Indian startup Smartron has unveiled its second smartphone earlier today, the srt.phone. The local manufacturer counts Sachin Tendulkar — one of India's biggest sports stars — as an investor as well as a brand ambassador, and the brief with the srt.phone was to deliver a budget device without any compromises. We've seen that time and again from Chinese manufacturers, and Smartron is now looking to mount a challenge with the srt.phone.
Powered by the Snapdragon 652 and running Android 7.1.1 Nougat out of the box, there's certainly a lot going for the srt.phone, including its highly competitive ₹12,999 price tag. Before we get started, here's a look at the specs on offer:
|Operating System||Android 7.1.1 Nougat|
|Display||5.5-inch 1080p (1920x1080) IPS LCD panel|
Gorilla Glass 3
401ppi pixel density
|SoC||Octa-core Qualcomm Snapdragon 652|
Four Cortex A72 cores at 1.8GHz
Four Cortex A53 cores at 1.44GHz
|Rear camera||13MP with f/2.0 lens|
PDAF, LED flash
1080p video recording
|Front shooter||5MP with wide-angle lens|
|Connectivity||LTE with VoLTE|
Wi-Fi 802.11 ac, Bluetooth 4.1, NFC, AGPS, GLONASS
USB-C, 3.5mm audio jack
Quick Charge 2.0
|Fingerprint||Rear fingerprint sensor|
This year, we've seen manufacturers shift to the 14nm Snapdragon 625 to prioritize efficiency. Smartron is opting to stick with the older 28nm Snapdragon 652, which has faster Cortex A72 cores. As for efficiency, the company is relying on optimizing the software to eke out the most out of the 3000mAh battery.
The phone itself doesn't particularly stand out in terms of its design. The only flair you'll find is at the back, where Smartron is counting on removable back covers as a way of personalization. An odd design choice is to put the power button at the top of the handset, which makes it harder to reach when using the phone one-handed.
Then there's the back cover, which flexes if you put too much pressure on it. Furthermore, the volume and power buttons don't have great tactile feedback. These are common problems for nascent hardware companies, and it is likely Smartron will work out the niggles in later production runs.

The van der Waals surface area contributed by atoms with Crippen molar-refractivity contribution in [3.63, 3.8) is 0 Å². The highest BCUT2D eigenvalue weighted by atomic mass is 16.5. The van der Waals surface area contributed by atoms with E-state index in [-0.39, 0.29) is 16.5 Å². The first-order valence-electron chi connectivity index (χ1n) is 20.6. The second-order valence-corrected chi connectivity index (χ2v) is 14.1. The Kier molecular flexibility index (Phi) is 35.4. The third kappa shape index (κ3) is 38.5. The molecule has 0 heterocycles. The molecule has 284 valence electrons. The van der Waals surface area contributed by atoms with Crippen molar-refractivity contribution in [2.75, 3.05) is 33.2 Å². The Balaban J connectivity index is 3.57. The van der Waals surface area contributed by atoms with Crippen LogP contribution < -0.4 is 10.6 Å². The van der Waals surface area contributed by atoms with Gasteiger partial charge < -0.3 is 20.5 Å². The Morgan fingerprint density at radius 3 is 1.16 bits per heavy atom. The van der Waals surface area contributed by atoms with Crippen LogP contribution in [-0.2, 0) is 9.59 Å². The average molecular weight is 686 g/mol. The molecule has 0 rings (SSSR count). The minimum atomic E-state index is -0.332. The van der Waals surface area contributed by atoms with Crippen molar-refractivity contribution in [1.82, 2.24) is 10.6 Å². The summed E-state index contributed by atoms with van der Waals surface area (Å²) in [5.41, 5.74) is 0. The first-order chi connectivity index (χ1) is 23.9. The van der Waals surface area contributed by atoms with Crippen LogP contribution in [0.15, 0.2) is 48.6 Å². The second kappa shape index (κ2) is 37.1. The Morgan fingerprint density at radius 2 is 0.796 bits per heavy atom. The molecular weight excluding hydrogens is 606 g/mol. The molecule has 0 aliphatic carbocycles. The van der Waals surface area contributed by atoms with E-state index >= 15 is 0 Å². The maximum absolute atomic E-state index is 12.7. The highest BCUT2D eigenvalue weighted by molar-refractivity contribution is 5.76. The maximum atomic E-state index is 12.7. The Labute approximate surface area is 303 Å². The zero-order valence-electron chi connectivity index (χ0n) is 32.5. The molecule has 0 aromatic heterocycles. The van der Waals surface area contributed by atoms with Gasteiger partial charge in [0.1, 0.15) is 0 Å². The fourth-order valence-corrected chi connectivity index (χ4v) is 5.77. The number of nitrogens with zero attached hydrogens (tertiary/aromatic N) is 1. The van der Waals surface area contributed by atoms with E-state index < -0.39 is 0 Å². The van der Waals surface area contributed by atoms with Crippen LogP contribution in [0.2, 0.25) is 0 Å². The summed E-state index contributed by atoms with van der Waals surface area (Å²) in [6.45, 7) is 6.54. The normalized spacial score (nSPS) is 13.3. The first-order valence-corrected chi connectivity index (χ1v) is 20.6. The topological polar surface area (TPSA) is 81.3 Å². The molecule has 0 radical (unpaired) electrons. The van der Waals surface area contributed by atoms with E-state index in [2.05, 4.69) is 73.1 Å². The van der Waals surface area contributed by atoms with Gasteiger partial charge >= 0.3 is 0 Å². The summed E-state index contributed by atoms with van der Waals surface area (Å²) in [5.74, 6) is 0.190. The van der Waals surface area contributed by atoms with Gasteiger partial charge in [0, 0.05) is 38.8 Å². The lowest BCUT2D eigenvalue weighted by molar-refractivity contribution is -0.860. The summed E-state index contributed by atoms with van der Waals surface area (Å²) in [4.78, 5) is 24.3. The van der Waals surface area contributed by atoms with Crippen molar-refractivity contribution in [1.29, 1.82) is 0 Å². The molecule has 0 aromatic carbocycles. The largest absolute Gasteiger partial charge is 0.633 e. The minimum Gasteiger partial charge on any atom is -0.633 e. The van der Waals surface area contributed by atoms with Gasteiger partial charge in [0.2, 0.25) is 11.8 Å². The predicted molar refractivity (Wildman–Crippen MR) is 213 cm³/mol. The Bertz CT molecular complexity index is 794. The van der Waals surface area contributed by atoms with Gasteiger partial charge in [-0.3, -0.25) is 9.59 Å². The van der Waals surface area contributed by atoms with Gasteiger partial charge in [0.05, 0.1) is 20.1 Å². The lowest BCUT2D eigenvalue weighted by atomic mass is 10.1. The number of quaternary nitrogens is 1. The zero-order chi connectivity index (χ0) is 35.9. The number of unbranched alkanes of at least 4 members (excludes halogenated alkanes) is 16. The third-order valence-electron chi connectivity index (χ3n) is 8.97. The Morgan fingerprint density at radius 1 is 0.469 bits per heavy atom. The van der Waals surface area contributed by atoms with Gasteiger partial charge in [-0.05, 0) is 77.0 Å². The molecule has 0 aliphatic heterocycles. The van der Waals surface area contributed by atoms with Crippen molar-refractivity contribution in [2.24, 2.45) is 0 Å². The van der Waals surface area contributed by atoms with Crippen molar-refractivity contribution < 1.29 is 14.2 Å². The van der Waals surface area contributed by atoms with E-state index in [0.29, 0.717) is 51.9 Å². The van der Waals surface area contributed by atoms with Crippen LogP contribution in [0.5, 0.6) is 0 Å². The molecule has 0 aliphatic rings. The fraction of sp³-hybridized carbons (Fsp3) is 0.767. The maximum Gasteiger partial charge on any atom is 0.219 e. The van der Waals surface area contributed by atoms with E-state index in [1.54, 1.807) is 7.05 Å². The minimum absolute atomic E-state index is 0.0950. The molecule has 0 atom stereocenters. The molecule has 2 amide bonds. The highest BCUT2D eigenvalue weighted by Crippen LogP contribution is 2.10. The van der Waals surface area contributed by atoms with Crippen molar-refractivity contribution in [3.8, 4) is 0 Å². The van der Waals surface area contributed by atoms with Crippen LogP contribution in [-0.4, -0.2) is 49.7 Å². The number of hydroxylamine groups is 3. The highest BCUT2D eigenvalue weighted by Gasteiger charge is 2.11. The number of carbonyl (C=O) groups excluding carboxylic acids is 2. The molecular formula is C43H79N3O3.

One area where Smartron differs from other Indian manufacturers is its focus on software updates. The company is committing to two platform updates, and is aiming to deliver quarterly security patches. Most companies in the country are lackadaisical when it comes to rolling out updates, and it remains to be seen if Smartron can deliver on its promises. For now, the company is offering a pure Android experience devoid of any customizations (à la Motorola), a welcome move.
Smartron recently signed a patent license with Qualcomm to sell WCDMA, CDMA2000, and 4G LTE devices; and collaborate with the chip maker on "early technology access and advancements in RF, camera testing and tuning." The latter is certainly going to come in handy, as Smartron's camera has a long way to go before it can challenge the likes of Xiaomi, Huawei, and others in this segment.
Overall, there's a lot to like about the Smartron srt.phone. The phone offers great hardware and combines it with unencumbered software, leading to a user experience that's significantly better than what you'd find from a majority of phones in this category.
The srt.phone is sold in two configurations: a variant with 32GB internal memory for ₹12,999, and a model with 64GB storage for ₹13,999. Considering the minor difference in cost, it makes more sense to pick up the 64GB edition.
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Harish Jonnalagadda is a Senior Editor overseeing Asia at Android Central. He leads the site's coverage of Chinese phone brands, contributing to reviews, features, and buying guides. He also writes about storage servers, audio products, and the semiconductor industry. Contact him on Twitter at @chunkynerd.